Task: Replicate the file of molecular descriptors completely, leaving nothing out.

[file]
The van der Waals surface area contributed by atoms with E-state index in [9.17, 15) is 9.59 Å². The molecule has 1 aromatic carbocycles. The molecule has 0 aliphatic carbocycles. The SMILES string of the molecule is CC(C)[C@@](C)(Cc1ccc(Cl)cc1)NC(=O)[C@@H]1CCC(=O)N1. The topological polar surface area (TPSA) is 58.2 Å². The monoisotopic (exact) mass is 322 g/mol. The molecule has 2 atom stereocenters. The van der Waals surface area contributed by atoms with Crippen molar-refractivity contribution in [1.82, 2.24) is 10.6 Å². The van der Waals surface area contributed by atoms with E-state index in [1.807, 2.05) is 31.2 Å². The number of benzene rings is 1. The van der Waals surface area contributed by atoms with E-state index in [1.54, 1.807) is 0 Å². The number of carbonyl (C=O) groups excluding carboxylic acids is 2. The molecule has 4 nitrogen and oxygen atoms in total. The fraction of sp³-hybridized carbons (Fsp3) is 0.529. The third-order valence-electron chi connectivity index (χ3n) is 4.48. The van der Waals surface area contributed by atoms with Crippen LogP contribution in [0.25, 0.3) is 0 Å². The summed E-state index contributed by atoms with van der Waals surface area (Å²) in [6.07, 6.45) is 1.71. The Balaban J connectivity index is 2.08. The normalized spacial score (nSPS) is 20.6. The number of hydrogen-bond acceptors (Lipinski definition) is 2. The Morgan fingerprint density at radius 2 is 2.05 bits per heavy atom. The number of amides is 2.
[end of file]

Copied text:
The van der Waals surface area contributed by atoms with E-state index in [9.17, 15) is 9.59 Å². The molecule has 1 aromatic carbocycles. The molecule has 0 aliphatic carbocycles. The SMILES string of the molecule is CC(C)[C@@](C)(Cc1ccc(Cl)cc1)NC(=O)[C@@H]1CCC(=O)N1. The topological polar surface area (TPSA) is 58.2 Å². The monoisotopic (exact) mass is 322 g/mol. The molecule has 2 atom stereocenters. The van der Waals surface area contributed by atoms with Crippen molar-refractivity contribution in [1.82, 2.24) is 10.6 Å². The van der Waals surface area contributed by atoms with E-state index in [1.807, 2.05) is 31.2 Å². The number of benzene rings is 1. The van der Waals surface area contributed by atoms with E-state index in [1.54, 1.807) is 0 Å². The number of carbonyl (C=O) groups excluding carboxylic acids is 2. The molecule has 4 nitrogen and oxygen atoms in total. The fraction of sp³-hybridized carbons (Fsp3) is 0.529. The third-order valence-electron chi connectivity index (χ3n) is 4.48. The van der Waals surface area contributed by atoms with Crippen LogP contribution in [0.25, 0.3) is 0 Å². The summed E-state index contributed by atoms with van der Waals surface area (Å²) in [6.07, 6.45) is 1.71. The Balaban J connectivity index is 2.08. The normalized spacial score (nSPS) is 20.6. The number of hydrogen-bond acceptors (Lipinski definition) is 2. The Morgan fingerprint density at radius 2 is 2.05 bits per heavy atom. The number of amides is 2.